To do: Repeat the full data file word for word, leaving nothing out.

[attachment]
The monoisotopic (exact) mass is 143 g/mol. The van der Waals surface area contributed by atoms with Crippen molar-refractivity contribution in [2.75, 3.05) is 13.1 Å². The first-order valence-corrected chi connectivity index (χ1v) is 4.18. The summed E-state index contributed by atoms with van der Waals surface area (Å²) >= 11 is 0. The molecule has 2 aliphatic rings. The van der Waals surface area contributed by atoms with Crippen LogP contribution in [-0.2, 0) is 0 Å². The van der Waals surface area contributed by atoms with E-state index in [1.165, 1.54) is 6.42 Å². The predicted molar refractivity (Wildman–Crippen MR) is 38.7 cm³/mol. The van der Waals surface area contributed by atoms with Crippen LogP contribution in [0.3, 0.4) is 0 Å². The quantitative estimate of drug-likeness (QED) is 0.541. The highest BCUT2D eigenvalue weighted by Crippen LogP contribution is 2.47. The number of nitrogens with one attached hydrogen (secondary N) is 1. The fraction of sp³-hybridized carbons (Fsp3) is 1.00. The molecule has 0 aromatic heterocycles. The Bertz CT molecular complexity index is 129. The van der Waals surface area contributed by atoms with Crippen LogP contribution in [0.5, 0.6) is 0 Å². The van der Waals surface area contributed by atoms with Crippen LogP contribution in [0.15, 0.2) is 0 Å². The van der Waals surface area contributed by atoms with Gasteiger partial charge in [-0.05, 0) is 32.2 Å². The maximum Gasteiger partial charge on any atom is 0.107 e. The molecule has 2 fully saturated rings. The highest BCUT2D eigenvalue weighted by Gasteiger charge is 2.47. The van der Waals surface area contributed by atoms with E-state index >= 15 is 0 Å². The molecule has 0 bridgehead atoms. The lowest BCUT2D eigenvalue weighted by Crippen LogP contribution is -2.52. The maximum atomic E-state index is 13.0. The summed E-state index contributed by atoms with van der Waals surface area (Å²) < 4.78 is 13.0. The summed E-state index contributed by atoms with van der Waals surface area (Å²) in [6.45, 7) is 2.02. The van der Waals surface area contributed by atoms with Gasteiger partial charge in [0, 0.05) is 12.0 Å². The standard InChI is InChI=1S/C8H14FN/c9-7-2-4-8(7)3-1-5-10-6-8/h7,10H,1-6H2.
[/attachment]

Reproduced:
The monoisotopic (exact) mass is 143 g/mol. The van der Waals surface area contributed by atoms with Crippen molar-refractivity contribution in [2.75, 3.05) is 13.1 Å². The first-order valence-corrected chi connectivity index (χ1v) is 4.18. The summed E-state index contributed by atoms with van der Waals surface area (Å²) >= 11 is 0. The molecule has 2 aliphatic rings. The van der Waals surface area contributed by atoms with Crippen LogP contribution in [-0.2, 0) is 0 Å². The van der Waals surface area contributed by atoms with E-state index in [1.165, 1.54) is 6.42 Å². The predicted molar refractivity (Wildman–Crippen MR) is 38.7 cm³/mol. The van der Waals surface area contributed by atoms with Crippen LogP contribution in [0.3, 0.4) is 0 Å². The quantitative estimate of drug-likeness (QED) is 0.541. The highest BCUT2D eigenvalue weighted by Crippen LogP contribution is 2.47. The number of nitrogens with one attached hydrogen (secondary N) is 1. The fraction of sp³-hybridized carbons (Fsp3) is 1.00. The molecule has 0 aromatic heterocycles. The Bertz CT molecular complexity index is 129. The van der Waals surface area contributed by atoms with Crippen LogP contribution in [0.5, 0.6) is 0 Å². The van der Waals surface area contributed by atoms with Crippen LogP contribution in [0.15, 0.2) is 0 Å². The van der Waals surface area contributed by atoms with Gasteiger partial charge in [-0.05, 0) is 32.2 Å². The maximum Gasteiger partial charge on any atom is 0.107 e. The molecule has 2 fully saturated rings. The highest BCUT2D eigenvalue weighted by Gasteiger charge is 2.47. The van der Waals surface area contributed by atoms with E-state index >= 15 is 0 Å². The molecule has 0 bridgehead atoms. The lowest BCUT2D eigenvalue weighted by Crippen LogP contribution is -2.52. The maximum atomic E-state index is 13.0. The summed E-state index contributed by atoms with van der Waals surface area (Å²) < 4.78 is 13.0. The summed E-state index contributed by atoms with van der Waals surface area (Å²) in [6.45, 7) is 2.02. The van der Waals surface area contributed by atoms with Gasteiger partial charge in [0, 0.05) is 12.0 Å². The standard InChI is InChI=1S/C8H14FN/c9-7-2-4-8(7)3-1-5-10-6-8/h7,10H,1-6H2.